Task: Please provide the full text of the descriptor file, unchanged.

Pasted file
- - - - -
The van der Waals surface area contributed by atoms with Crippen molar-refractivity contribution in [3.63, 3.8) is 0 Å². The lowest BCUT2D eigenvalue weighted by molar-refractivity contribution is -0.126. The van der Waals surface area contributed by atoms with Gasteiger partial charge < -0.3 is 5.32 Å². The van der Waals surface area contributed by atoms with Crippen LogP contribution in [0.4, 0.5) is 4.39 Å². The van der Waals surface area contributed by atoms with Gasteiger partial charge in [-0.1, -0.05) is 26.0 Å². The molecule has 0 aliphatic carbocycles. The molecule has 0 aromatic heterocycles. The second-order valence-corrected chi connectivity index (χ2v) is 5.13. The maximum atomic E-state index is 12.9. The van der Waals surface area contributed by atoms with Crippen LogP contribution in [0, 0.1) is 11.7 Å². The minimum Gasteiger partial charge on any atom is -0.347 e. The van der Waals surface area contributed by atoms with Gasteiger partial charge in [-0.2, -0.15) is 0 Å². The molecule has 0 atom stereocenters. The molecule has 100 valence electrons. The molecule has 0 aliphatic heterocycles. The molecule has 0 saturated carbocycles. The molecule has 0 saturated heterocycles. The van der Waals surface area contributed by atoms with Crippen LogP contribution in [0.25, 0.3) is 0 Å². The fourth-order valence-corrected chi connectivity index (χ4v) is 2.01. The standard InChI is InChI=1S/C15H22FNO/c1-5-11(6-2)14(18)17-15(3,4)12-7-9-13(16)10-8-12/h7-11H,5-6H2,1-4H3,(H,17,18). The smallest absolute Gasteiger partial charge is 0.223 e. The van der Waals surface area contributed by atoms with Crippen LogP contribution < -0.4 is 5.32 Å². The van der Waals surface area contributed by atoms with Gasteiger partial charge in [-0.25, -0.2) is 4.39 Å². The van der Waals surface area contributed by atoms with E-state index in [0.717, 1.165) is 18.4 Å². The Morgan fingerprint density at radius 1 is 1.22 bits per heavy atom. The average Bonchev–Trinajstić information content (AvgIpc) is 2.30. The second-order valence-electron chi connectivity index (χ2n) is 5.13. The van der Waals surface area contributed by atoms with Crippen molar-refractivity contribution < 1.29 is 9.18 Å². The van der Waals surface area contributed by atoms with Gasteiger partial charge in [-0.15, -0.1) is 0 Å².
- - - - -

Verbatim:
The van der Waals surface area contributed by atoms with Crippen molar-refractivity contribution in [3.63, 3.8) is 0 Å². The lowest BCUT2D eigenvalue weighted by molar-refractivity contribution is -0.126. The van der Waals surface area contributed by atoms with Gasteiger partial charge < -0.3 is 5.32 Å². The van der Waals surface area contributed by atoms with Crippen LogP contribution in [0.4, 0.5) is 4.39 Å². The van der Waals surface area contributed by atoms with Gasteiger partial charge in [-0.1, -0.05) is 26.0 Å². The molecule has 0 aliphatic carbocycles. The molecule has 0 aromatic heterocycles. The second-order valence-corrected chi connectivity index (χ2v) is 5.13. The maximum atomic E-state index is 12.9. The van der Waals surface area contributed by atoms with Crippen LogP contribution in [0, 0.1) is 11.7 Å². The minimum Gasteiger partial charge on any atom is -0.347 e. The van der Waals surface area contributed by atoms with Gasteiger partial charge in [-0.2, -0.15) is 0 Å². The molecule has 0 atom stereocenters. The molecule has 100 valence electrons. The molecule has 0 aliphatic heterocycles. The molecule has 0 saturated carbocycles. The molecule has 0 saturated heterocycles. The van der Waals surface area contributed by atoms with Crippen LogP contribution in [0.25, 0.3) is 0 Å². The fourth-order valence-corrected chi connectivity index (χ4v) is 2.01. The standard InChI is InChI=1S/C15H22FNO/c1-5-11(6-2)14(18)17-15(3,4)12-7-9-13(16)10-8-12/h7-11H,5-6H2,1-4H3,(H,17,18). The smallest absolute Gasteiger partial charge is 0.223 e. The van der Waals surface area contributed by atoms with Crippen LogP contribution < -0.4 is 5.32 Å². The van der Waals surface area contributed by atoms with Gasteiger partial charge in [-0.25, -0.2) is 4.39 Å². The van der Waals surface area contributed by atoms with E-state index in [0.717, 1.165) is 18.4 Å². The Morgan fingerprint density at radius 1 is 1.22 bits per heavy atom. The average Bonchev–Trinajstić information content (AvgIpc) is 2.30. The second-order valence-electron chi connectivity index (χ2n) is 5.13. The van der Waals surface area contributed by atoms with Crippen molar-refractivity contribution < 1.29 is 9.18 Å². The van der Waals surface area contributed by atoms with Gasteiger partial charge in [-0.15, -0.1) is 0 Å².